Brazilian civil rights organizations call for facial recognition ban in São Paulo subway

Entities unite in an attempt to prevent the use of the technology amid concerns over discrimination against black, non-binary and trans individuals.
Written by Angelica Mari, Contributing Writer

A pool of civil rights organizations in Brazil has filed a civil lawsuit against the company operating the São Paulo subway over the use of facial recognition technology amid discrimination concerns.

The lawsuit calls for a Court order to immediately suspend facial recognition on the premises under the administration of Companhia do Metropolitano de São Paulo (METRO). In addition, the bodies demand the payment of compensation to match the cost of the system's implementation, as a result of collective moral damages caused to the rights of its passengers. 

According to the claimants, the technology that is currently in place as part of a surveillance system does not observe the rules under the local General Data Protection Regulation, the Brazilian Constitution and international treaties. The bodies argue that the use of images, collection and treatment of sensitive personal data are also in breach of legislation around children and consumer rights.

In addition, the group of organizations behind the legal action, which include consumer rights body Idec and São Paulo's Pubic Prosecution Office, add the facial recognition platform prompts an exponential increase of risk of discrimination, particularly against black, non-binary and trans individuals, given the technology has flaws in terms of accuracy and its development in a context of structural racism.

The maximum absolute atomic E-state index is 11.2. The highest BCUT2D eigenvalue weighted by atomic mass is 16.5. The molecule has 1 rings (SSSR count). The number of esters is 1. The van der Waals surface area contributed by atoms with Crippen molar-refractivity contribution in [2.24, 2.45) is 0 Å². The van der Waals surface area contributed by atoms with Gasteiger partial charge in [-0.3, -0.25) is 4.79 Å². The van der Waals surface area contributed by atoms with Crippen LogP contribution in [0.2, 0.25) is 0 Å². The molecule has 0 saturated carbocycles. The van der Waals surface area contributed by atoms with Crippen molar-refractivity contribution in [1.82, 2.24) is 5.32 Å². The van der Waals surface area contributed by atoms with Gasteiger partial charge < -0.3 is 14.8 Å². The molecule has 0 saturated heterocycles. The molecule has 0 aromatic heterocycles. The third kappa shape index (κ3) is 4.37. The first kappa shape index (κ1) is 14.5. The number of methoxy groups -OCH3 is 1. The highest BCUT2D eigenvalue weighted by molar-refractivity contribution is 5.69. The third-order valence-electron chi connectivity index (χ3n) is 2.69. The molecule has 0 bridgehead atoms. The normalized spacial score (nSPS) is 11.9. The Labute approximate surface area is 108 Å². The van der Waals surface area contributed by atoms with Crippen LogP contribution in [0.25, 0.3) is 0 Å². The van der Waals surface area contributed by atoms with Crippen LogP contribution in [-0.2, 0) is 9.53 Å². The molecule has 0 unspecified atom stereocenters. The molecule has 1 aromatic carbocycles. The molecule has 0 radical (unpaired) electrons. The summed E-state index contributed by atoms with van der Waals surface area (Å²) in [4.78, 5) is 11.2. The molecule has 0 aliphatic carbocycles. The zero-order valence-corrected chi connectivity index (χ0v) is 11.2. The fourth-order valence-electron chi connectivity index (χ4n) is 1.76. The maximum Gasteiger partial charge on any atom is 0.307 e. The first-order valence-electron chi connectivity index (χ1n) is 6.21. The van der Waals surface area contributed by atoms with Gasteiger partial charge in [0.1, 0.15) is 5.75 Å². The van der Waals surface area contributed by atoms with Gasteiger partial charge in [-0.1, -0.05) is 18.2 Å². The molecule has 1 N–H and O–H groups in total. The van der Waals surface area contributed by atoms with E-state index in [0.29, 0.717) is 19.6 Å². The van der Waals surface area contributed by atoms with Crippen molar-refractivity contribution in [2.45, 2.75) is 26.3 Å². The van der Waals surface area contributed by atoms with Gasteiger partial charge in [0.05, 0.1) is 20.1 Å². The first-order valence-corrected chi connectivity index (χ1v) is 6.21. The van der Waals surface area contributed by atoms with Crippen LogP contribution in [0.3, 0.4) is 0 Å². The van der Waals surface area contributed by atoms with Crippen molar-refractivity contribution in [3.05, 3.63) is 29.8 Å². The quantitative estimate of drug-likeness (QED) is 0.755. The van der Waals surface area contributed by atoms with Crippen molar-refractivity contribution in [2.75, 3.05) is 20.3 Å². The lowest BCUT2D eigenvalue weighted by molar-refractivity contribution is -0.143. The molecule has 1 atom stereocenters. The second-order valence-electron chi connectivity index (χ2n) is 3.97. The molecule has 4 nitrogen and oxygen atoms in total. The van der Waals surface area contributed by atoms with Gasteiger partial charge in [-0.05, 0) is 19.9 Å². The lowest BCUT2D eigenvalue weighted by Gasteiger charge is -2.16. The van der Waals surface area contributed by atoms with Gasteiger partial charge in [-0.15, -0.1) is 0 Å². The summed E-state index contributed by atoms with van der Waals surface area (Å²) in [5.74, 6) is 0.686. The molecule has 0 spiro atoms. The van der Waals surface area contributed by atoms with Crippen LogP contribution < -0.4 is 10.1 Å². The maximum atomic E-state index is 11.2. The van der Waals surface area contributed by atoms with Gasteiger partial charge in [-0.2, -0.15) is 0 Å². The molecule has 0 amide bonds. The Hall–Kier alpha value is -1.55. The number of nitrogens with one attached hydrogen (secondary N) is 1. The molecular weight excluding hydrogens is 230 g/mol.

The latest developments were also preceded by the analysis of documents presented by METRO in the context of a previous lawsuit that demanded information on the implementation of the project that cost more than 50 million Brazilian reais ($9.8 million) to the taxpayer.

Part of a project aimed at modernizing the subway's surveillance set-up, the system entails the replacement of a legacy system encompassing an estate of non-integrated 2200 cameras replaced by 5200 digital high-definition cameras controlled centrally. The platform, which has the capability of scanning the faces of 4 million daily passengers, is expected to enhance operations and help authorities find wanted criminals through an integration with the police database.

The latest measure follows unanswered requests for an impact report informing the procurement process for the technology, as well as the lack of studies that prove the security of the databases used for the implementation of the new surveillance system. At the time of the implementation in 2020, METRO said it complied with all the legal requirements for the implementation of the technology.

"The ineffectiveness of technology, aggressive and invasive by nature, in addition to producing discriminatory actions against passengers, can worsen the already precarious experience of the public transport user, who may have their long and tiring daily commute interrupted due to security alerts [triggered by] 'false positives', generating even more insecurity for the user," says Diogo Moyses, coordinator of Idec's Digital Rights program.

In 2018, Idec successfully sued another subway operator in São Paulo, Via Quatro, over a marketing technology mounted over train doors with screens where customer information was displayed as well as advertisements, with sensors collecting data on passengers standing in front of the doors such as emotions, approximate age and gender. After the civil lawsuit that argued that the use of the technology was illegal, the equipment was subsequently removed.

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